It has 2 pairs of petals, 3 large sepals (outer petals), known as the ‘falls’ and 3 inner, smaller petals (or tepals, known as the ‘standards’). The falls are elliptic or obovate, with a spreading limb and blue or purple/violet blotching, spots, (or dots) around a central yellow signal patch around a visible yellow, or orange crest. They are 2.5–3 cm (1–1 in) long and 1.4–2 cm wide. The standards are elliptic or narrowly obovate. They are 2.8–3 cm (1–1 in) long and 1.5-2.1 cm wide. The standards spreading to the same plane as the falls, creating the ‘flat’ look. All the petals are fringed (fimbriated) around the edges.

It has a 1.1–2 cm long perianth tube, 0.8-1.2 cm long stamens, white anthers and 7-10mm ovary. It has 0.5-0.75 long and pale blue style branches. The terminal lobes are fimbriated (fringed).

After the iris has flowered, between May and June, it produces an ellipsoid-cylindric, non-beaked seed capsule, which is 2.5–3 cm long and 1.2-1.5 cm wide. Inside the capsule, it has dark brown seeds with a small aril.

Cultivation:
Prefers a gritty well-drained soil with plenty of moisture in summer and shelter from early morning sun. Prefers a lime-free soil but succeeds in most good soils. Succeeds in full sun or partial shade, but plants flower better in a hot sunny position. Established plants are drought tolerant. Cultivated for its edible root in Japan. A number of named varieties have been selected for their ornamental value. It is best to lift the plant in October, store in sand in a cool frost-free place over winter and plant out in March. Plants have creeping aerial rhizomes that root at intervals. The flowers are susceptible to damage by late frosts, the plants failing to flower after an exceptionally cold winter. Members of this genus are rarely if ever troubled by browsing deer or rabbits.

Propagation :
Seed – best sown as soon as it is ripe in a cold frame. Stored seed should be sown as early in the year as possible in a cold frame. Prick out the seedlings into individual pots when they are large enough to handle and grow them on in the greenhouse or cold frame for their first year. Plant out into their permanent positions in late spring or early summer. Division, best done after flowering in July/August. Very easy, larger clumps can be replanted direct into their permanent positions, though it is best to pot up smaller clumps and grow them on in a cold frame until they are rooting well. Plant them out in the spring.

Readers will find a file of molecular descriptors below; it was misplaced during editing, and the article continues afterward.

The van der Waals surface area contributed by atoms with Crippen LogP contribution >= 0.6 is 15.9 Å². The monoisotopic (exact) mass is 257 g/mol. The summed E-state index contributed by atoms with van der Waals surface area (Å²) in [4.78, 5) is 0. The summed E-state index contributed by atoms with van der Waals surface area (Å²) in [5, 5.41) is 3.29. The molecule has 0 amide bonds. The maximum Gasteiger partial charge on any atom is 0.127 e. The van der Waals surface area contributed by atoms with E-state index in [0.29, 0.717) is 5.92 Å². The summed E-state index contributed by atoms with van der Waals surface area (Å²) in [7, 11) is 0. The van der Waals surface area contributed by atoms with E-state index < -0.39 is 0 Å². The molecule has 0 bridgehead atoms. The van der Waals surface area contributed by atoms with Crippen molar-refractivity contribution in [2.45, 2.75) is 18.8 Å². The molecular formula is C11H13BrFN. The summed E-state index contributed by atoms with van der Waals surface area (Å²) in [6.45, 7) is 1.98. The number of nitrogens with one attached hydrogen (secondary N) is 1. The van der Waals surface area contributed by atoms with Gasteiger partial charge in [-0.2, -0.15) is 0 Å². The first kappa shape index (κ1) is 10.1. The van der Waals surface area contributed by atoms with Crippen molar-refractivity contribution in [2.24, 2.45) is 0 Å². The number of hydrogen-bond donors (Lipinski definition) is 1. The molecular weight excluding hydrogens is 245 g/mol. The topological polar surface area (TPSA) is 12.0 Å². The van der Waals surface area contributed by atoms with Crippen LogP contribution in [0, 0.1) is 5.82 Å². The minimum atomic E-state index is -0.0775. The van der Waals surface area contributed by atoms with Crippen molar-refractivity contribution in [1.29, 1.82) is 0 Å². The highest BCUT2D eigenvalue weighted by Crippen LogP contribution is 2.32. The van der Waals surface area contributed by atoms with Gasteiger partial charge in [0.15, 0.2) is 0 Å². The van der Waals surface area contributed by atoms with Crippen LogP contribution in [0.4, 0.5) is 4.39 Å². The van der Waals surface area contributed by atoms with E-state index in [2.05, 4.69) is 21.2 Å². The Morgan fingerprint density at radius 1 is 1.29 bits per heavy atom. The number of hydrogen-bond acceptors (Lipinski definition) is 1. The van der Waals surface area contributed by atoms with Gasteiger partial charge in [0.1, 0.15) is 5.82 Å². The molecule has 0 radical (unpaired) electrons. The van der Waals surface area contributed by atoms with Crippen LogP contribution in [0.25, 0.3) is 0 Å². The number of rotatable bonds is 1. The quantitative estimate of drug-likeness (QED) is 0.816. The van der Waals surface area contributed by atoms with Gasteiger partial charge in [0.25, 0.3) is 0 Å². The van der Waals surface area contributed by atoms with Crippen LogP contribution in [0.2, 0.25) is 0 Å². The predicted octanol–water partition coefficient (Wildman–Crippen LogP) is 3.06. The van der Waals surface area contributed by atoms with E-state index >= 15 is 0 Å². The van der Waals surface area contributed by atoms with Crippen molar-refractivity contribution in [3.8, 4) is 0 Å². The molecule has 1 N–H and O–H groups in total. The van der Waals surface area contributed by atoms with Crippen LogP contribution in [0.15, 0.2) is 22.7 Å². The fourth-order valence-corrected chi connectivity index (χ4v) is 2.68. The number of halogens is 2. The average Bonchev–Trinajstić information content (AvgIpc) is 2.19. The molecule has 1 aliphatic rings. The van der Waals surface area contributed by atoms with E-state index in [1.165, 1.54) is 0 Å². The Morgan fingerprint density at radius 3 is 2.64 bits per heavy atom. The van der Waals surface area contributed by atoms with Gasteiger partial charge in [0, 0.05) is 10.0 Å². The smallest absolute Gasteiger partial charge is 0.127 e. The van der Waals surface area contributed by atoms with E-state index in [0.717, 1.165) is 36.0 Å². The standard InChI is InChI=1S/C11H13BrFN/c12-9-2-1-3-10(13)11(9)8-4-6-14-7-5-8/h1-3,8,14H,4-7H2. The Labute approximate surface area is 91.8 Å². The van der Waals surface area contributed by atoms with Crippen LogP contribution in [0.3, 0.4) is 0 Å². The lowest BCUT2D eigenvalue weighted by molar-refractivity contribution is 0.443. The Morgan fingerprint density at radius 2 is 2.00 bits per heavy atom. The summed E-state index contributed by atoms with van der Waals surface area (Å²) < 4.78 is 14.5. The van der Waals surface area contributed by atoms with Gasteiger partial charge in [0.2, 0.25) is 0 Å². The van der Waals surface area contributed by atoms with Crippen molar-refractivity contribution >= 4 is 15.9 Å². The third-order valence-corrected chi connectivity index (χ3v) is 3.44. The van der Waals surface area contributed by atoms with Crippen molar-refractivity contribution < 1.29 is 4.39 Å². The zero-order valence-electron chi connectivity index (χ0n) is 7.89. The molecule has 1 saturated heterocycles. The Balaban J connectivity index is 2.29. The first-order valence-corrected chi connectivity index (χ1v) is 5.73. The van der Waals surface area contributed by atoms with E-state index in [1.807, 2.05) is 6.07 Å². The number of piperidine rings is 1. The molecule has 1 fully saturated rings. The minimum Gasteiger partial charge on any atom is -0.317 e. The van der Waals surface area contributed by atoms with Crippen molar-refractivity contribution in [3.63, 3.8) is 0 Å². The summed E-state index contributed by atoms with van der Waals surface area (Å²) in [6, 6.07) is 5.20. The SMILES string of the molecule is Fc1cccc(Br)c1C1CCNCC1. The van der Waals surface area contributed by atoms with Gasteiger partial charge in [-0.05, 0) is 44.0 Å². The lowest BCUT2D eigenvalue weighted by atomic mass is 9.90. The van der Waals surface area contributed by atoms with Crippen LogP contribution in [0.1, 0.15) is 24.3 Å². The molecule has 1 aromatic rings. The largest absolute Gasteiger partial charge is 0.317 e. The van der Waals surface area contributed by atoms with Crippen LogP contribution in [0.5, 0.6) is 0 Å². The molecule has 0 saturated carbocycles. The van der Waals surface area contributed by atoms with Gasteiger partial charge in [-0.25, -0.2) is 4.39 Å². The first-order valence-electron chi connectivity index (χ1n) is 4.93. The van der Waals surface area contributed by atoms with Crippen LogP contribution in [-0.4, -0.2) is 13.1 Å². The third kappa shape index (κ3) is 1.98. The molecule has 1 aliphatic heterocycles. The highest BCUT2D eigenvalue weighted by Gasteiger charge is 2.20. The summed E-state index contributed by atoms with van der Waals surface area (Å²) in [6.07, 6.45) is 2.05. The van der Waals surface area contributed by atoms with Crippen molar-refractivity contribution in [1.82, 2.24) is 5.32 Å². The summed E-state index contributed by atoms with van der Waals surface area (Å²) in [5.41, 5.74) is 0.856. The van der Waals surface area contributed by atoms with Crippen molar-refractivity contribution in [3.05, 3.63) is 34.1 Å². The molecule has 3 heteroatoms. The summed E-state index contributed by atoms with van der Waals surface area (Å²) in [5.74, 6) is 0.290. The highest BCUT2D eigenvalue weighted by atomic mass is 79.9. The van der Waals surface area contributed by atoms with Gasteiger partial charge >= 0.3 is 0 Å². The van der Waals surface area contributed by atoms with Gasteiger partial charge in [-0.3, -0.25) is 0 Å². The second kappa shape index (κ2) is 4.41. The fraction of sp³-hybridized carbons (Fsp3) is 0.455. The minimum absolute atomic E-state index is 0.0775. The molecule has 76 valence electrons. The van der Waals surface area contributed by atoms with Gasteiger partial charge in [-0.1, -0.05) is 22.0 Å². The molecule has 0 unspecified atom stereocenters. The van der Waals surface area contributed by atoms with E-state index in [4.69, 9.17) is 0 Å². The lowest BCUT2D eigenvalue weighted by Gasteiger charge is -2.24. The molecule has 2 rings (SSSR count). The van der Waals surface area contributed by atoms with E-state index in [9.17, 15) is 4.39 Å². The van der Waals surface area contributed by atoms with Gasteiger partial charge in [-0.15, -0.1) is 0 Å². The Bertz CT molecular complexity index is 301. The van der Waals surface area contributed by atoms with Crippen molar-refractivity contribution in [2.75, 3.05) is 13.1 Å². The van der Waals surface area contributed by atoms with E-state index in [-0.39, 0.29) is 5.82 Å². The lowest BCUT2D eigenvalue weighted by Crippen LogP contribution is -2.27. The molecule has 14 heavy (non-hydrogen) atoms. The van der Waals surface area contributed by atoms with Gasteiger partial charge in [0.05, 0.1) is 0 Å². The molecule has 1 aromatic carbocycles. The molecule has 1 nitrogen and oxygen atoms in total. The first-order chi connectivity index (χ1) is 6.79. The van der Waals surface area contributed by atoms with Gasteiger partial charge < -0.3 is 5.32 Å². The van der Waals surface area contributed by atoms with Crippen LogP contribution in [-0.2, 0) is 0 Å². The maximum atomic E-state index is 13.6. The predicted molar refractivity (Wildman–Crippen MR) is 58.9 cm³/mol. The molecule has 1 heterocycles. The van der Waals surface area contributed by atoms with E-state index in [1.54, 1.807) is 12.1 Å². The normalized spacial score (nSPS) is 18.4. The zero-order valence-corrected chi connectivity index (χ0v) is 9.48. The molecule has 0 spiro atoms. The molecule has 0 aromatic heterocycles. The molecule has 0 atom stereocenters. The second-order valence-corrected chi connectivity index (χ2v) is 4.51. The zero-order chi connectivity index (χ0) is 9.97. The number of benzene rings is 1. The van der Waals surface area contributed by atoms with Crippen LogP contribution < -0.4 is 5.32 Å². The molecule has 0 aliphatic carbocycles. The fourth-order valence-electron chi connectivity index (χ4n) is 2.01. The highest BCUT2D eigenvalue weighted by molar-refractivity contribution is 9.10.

Edible Uses :
Edible Parts: Root.

Root – the source of an edible starch. Some caution is advised, see the notes below on toxicity.
Medicinal Uses:

The rhizome is used in the treatment of injuries. A decoction of the plant is used in the treatment of bronchitis, internal injuries, rheumatism and swellings.

Other Uses :
Plants can be grown for ground cover when planted about 45cm apart each way.

Known Hazards: Many plants in this genus are thought to be poisonous if ingested, so caution is advised. The roots are especially likely to be toxic. Plants can cause skin irritations and allergies in some people.

Disclaimer : The information presented herein is intended for educational purposes only. Individual results may vary, and before using any supplement, it is always advisable to consult with your own health care provider.

Resources:
https://en.wikipedia.org/wiki/Iris_japonica
http://www.pfaf.org/USER/Plant.aspx?LatinName=Iris+japonica

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Herbs & Plants

Prunus arabica

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Botanical Name: Prunus arabica
Family: Rosaceae
Subfamily: Amygdaloideae
Tribes: Amygdaleae
Genus: Prunus
Subgenus: P. subg. Amygdalus
Species: Prunus arabica

Synonyms: Amygdalus arabica Oliv.; A. spartioides Spach; Prunus spartioides (Spach) Schneid.

Common Name:

Habitat :Prunus arabica is native to W. Asia – Iran. It grows on the dry steppe and open oak woodland.

Description:
Prunus arabica an unarmed deciduous shrub of broom-like habit 3 to 6 ft high, with green, glabrous, angled branches, leafless in the hot season. Leaves linear-lanceolate, up to 15?8 in. long, 1?8 to 3?16 in. wide, shortly stalked. It is in flower in May.

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Flowers solitary, sessile, borne in spring, each from a bud with numerous brown imbricating scales, 1?2 to 3?4 in. wide, white or pinkish; receptacle partly concealed by the bud-scales, broad campanulate, glabrous or almost so. Ovary densely hairy. Fruits ovoid, slightly flattened, about 1 in. long; stone smooth.

The flowers are hermaphrodite (have both male and female organs) and are pollinated by Insects.Suitable for: light (sandy), medium (loamy) and heavy (clay) soils and prefers well-drained soil. Suitable pH: acid, neutral and basic (alkaline) soils. It can grow in semi-shade (light woodland) or no shade. It prefers dry or moist soil.

Cultivation:
Thrives in a well-drained moisture-retentive loamy soil. Prefers some lime in the soil but is likely to become chlorotic if too much lime is present. Succeeds in sun or partial shade though it fruits better in a sunny position. Judging by its native habitat this plant should succeed in dry soils. Most members of this genus are shallow-rooted and will produce suckers if the roots are damaged. Plants in this genus are notably susceptible to honey fungus.